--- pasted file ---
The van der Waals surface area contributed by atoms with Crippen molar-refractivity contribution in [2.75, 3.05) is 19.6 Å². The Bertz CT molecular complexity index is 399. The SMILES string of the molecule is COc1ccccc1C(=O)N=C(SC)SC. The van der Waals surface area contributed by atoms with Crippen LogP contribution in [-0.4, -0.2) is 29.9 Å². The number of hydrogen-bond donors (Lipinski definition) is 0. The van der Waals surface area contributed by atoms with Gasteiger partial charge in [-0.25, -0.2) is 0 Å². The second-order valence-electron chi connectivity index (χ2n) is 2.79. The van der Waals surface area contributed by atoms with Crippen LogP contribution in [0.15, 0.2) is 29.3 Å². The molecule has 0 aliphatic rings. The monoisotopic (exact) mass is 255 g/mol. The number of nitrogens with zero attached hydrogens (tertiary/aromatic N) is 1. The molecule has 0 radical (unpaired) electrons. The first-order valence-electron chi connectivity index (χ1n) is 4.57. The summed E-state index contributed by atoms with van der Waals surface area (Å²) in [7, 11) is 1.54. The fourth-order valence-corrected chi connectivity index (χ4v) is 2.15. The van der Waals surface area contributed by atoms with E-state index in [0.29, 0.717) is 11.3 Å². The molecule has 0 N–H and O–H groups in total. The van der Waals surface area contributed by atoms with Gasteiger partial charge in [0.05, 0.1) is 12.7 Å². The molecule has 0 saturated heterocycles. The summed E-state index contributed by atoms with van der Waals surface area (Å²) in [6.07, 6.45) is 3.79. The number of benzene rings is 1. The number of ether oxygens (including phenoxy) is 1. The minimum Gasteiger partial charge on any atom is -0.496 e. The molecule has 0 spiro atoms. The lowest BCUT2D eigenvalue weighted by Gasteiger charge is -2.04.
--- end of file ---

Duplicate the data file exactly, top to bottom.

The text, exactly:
The van der Waals surface area contributed by atoms with Crippen molar-refractivity contribution in [2.75, 3.05) is 19.6 Å². The Bertz CT molecular complexity index is 399. The SMILES string of the molecule is COc1ccccc1C(=O)N=C(SC)SC. The van der Waals surface area contributed by atoms with Crippen LogP contribution in [-0.4, -0.2) is 29.9 Å². The number of hydrogen-bond donors (Lipinski definition) is 0. The van der Waals surface area contributed by atoms with Gasteiger partial charge in [-0.25, -0.2) is 0 Å². The second-order valence-electron chi connectivity index (χ2n) is 2.79. The van der Waals surface area contributed by atoms with Crippen LogP contribution in [0.15, 0.2) is 29.3 Å². The molecule has 0 aliphatic rings. The monoisotopic (exact) mass is 255 g/mol. The number of nitrogens with zero attached hydrogens (tertiary/aromatic N) is 1. The molecule has 0 radical (unpaired) electrons. The first-order valence-electron chi connectivity index (χ1n) is 4.57. The summed E-state index contributed by atoms with van der Waals surface area (Å²) in [7, 11) is 1.54. The fourth-order valence-corrected chi connectivity index (χ4v) is 2.15. The van der Waals surface area contributed by atoms with E-state index in [0.29, 0.717) is 11.3 Å². The molecule has 0 N–H and O–H groups in total. The van der Waals surface area contributed by atoms with Gasteiger partial charge in [0.05, 0.1) is 12.7 Å². The molecule has 0 saturated heterocycles. The summed E-state index contributed by atoms with van der Waals surface area (Å²) in [6.07, 6.45) is 3.79. The number of benzene rings is 1. The number of ether oxygens (including phenoxy) is 1. The minimum Gasteiger partial charge on any atom is -0.496 e. The molecule has 0 spiro atoms. The lowest BCUT2D eigenvalue weighted by Gasteiger charge is -2.04.